Why Some People Don’t Learn From Their Mistakes

Why is it hard for some people to learn from their mistakes?

Learn From Their Mistakes

We operate in the world of uncertainties. And because we are, most of the time, not sure what we are doing, we rely on our instincts.

However, instincts could not foresee what lies ahead of our action. As a result, not all outcomes are satisfying. Some people are more frustrated than others. While some are more successful than the majority.

But, really, what makes some people become successful is their ability to learn from their mistakes.

Mistakes can tell clearer picture than a mere instinct. Learning from mistakes is crucial in making decisions.

Unfortunately, some people find it hard to learn from their mistakes. As a result, they, more often than not, repeat the same mistake over and over again.

What makes people seemingly unaware of their previous failure?

A team of researchers led by Professor Seth D. Pollak conducted a study on this regard. They administered risk and reward tests on young adults who, in their childhood, experienced maltreatment.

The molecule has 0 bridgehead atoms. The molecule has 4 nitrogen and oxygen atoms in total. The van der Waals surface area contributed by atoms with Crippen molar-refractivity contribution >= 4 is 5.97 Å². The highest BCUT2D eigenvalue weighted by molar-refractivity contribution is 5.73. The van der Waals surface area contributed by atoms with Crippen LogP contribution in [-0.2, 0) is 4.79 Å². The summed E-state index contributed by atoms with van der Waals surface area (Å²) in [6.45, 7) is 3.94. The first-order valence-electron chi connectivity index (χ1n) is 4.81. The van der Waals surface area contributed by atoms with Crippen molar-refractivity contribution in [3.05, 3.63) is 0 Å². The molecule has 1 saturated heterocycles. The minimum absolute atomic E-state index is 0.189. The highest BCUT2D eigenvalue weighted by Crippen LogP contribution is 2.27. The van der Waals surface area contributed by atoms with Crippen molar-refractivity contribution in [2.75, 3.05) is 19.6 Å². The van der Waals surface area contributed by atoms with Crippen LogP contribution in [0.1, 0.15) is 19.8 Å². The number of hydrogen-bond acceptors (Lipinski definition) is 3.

The finding suggests that those who had stressful experience during childhood find it hard to anticipate impending risky situations.

Professor Seth D. Pollak concluded that “It’s not that people are overly deciding to take these negative risks, or do things that might get them in trouble.”

So what makes some people unable to learn from their mistakes? Professor Pollak further explained. “It may very well be that their brains are not really processing the information that should tell them they are headed to a bad place, that this is not the right step to take,” Pollak said.

The study digs deeper beyond paper and pencil tests. The authors found, using brain scans that people maltreated in their childhood had low brain’s activity in areas associated with loss.

The finding explains why some people don’t learn from their mistakes. Some areas of the brain might have been experiencing some discrepancy.

“And then, when they would lose, we’d see more activity than expected – an overreaction – in the part of the brain that responds to reward, which makes sense,” said Pollak.

“If you didn’t catch the cue that you were likely to lose, you’re probably going to be pretty shocked when you don’t win,” Pollak concluded.

Overall, the finding reminds all parents and guardians the importance of proper parenting. Behavioral development during childhood is crucial. Thus, children must be loved and guided accordingly.

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